<–The State of the Writer: 8/6/17          The State of the Writer: 8/20/17–>

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The State of the Writer: 8/6/17

<–The State of the Writer: 7/30/17          The State of the Writer: 8/13/17–>

A weekly post updated every Sunday discussing my current writing projects and where I stand with them.  This will include any and all work(s) in progress (WIP) be they creative writing, essays/analyses, or reviews of any type.

Project: Story
Title:
The Broken Rose
Genre: Paranormal Romance
Type: Fanfiction (FFVII) Novel
Current Word Count: 266,754
Prior Word Count: 266,907
Word Difference: -153
Status: Prepping to post Chapter 10
Progress: Preliminary review

Editing Date Started: May 14, 2017
Editing Date Finished: August 6, 2017
Editing Duration: 84 days

After 84 days, I’m finally finished the edit of this chapter…at least I hope I am.  I completed the fourth edit this afternoon/evening right before drafting and posting this, but I still want to do a breeze through to check the pacing, because I’m still not entirely sure about that.  This…was a tough chapter to edit, and it’s really funny how the length of a chapter has little to do with the difficulty.  I’m sure there were longer chapters prior to this that didn’t take nearly as long, as I’m almost certain this was the longest editing duration so far.  The cover image is already prepped with words and all, so the next scheduled editing session should consist of that pacing check, and once I’m satisfied that none of you will be too bored with it, I’ll post Chapter 10.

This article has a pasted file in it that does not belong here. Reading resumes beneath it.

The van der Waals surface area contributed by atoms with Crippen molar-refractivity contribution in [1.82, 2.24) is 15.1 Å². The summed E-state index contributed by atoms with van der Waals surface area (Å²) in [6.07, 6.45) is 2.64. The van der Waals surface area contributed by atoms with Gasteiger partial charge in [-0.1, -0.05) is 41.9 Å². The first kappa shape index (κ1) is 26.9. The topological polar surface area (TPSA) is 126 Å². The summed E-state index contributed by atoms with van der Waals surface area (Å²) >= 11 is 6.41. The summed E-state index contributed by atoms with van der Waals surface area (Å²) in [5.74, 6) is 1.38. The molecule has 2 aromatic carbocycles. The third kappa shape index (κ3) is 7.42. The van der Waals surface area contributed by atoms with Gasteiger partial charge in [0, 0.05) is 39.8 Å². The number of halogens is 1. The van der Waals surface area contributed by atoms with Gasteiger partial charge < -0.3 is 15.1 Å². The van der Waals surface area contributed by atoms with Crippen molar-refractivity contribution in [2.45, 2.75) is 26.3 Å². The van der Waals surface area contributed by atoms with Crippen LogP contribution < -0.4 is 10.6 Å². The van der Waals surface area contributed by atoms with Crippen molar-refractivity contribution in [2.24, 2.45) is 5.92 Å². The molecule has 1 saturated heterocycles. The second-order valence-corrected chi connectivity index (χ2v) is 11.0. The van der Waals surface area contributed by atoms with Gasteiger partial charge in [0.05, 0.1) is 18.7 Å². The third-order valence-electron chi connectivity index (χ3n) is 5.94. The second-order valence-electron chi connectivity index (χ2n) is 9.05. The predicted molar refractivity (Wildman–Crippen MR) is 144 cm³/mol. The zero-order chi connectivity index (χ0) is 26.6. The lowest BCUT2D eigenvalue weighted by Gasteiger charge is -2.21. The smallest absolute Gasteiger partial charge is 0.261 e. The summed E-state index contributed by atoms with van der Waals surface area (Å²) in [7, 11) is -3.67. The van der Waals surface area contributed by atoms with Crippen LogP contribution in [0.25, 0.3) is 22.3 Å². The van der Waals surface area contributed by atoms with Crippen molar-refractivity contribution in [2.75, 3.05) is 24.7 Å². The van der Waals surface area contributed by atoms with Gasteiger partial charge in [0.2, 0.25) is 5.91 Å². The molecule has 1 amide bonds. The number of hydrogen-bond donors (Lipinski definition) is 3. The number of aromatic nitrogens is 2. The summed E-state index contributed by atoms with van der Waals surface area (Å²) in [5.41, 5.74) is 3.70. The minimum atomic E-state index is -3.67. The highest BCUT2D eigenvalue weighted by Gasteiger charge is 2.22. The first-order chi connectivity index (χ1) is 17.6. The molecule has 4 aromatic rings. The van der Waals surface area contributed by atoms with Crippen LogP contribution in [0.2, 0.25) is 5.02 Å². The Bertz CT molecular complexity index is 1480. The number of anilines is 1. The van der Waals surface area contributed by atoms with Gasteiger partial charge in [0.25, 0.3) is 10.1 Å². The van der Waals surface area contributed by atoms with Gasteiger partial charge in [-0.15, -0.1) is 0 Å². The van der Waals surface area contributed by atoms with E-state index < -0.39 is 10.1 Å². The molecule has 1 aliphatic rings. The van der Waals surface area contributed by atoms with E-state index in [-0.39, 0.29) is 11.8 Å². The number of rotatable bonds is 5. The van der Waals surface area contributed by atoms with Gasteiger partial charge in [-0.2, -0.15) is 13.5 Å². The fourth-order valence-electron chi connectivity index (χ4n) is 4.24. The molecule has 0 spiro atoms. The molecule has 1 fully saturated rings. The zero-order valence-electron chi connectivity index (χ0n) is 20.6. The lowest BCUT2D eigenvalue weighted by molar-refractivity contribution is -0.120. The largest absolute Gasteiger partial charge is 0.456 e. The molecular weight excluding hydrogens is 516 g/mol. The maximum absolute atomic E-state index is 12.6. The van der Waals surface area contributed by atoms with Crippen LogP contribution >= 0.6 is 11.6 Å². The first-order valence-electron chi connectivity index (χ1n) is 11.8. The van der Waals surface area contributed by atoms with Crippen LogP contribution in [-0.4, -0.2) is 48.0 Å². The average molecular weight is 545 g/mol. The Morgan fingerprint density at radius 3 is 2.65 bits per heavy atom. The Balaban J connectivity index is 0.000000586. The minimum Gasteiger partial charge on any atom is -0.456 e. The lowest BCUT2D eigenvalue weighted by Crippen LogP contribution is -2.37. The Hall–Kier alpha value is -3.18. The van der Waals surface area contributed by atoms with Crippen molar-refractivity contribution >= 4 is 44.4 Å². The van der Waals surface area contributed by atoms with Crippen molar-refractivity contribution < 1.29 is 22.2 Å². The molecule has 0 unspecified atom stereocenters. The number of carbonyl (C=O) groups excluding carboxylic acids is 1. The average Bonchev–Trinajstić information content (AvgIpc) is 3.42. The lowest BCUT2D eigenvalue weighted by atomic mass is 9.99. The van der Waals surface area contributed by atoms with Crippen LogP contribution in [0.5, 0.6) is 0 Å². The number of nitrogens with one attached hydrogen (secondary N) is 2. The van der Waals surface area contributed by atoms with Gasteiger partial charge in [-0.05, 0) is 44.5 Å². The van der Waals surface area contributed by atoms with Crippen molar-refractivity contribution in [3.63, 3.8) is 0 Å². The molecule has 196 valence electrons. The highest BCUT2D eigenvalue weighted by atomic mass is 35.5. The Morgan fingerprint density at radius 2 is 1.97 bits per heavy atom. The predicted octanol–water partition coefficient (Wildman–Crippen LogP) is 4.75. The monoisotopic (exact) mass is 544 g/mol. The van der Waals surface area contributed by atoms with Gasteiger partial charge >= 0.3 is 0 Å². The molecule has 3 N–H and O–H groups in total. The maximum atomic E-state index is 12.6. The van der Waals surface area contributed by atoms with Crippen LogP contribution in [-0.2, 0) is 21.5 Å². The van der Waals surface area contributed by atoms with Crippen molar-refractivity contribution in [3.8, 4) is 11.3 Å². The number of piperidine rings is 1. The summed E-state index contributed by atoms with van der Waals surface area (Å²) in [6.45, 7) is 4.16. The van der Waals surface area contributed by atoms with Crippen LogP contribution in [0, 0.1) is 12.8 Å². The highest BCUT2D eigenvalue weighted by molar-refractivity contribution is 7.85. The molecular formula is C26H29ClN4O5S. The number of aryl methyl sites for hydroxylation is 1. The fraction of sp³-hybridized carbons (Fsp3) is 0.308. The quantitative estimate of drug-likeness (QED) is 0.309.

FYI this week’s picture is exactly how I see their height differential.  Hell, she could possibly be standing on her toes and still be that petite.  It’s a minor pet peeve, but I can’t imagine the Great General being short, and I know I’ve probably beaten this horse long dead, but this was my main disappointment with my commissioned picture.